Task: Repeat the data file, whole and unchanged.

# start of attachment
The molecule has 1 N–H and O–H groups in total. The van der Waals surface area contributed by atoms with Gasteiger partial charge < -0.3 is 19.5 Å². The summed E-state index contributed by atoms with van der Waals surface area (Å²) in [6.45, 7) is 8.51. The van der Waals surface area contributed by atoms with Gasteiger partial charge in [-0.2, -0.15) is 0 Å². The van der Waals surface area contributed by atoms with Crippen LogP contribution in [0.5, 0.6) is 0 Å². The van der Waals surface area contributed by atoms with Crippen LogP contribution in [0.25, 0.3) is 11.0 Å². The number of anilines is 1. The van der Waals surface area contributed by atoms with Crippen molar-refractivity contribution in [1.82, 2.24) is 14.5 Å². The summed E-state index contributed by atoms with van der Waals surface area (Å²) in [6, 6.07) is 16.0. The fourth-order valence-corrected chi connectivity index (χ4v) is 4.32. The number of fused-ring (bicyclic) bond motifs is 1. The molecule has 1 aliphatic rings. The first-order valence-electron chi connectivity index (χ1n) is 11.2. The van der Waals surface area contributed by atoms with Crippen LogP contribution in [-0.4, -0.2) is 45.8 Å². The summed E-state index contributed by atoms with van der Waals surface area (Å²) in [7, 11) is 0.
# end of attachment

The molecule has 1 N–H and O–H groups in total. The van der Waals surface area contributed by atoms with Gasteiger partial charge < -0.3 is 19.5 Å². The summed E-state index contributed by atoms with van der Waals surface area (Å²) in [6.45, 7) is 8.51. The van der Waals surface area contributed by atoms with Gasteiger partial charge in [-0.2, -0.15) is 0 Å². The van der Waals surface area contributed by atoms with Crippen LogP contribution in [0.5, 0.6) is 0 Å². The van der Waals surface area contributed by atoms with Crippen LogP contribution in [0.25, 0.3) is 11.0 Å². The number of anilines is 1. The van der Waals surface area contributed by atoms with Crippen molar-refractivity contribution in [1.82, 2.24) is 14.5 Å². The summed E-state index contributed by atoms with van der Waals surface area (Å²) in [6, 6.07) is 16.0. The fourth-order valence-corrected chi connectivity index (χ4v) is 4.32. The number of fused-ring (bicyclic) bond motifs is 1. The molecule has 1 aliphatic rings. The first-order valence-electron chi connectivity index (χ1n) is 11.2. The van der Waals surface area contributed by atoms with Crippen LogP contribution in [-0.4, -0.2) is 45.8 Å². The summed E-state index contributed by atoms with van der Waals surface area (Å²) in [7, 11) is 0.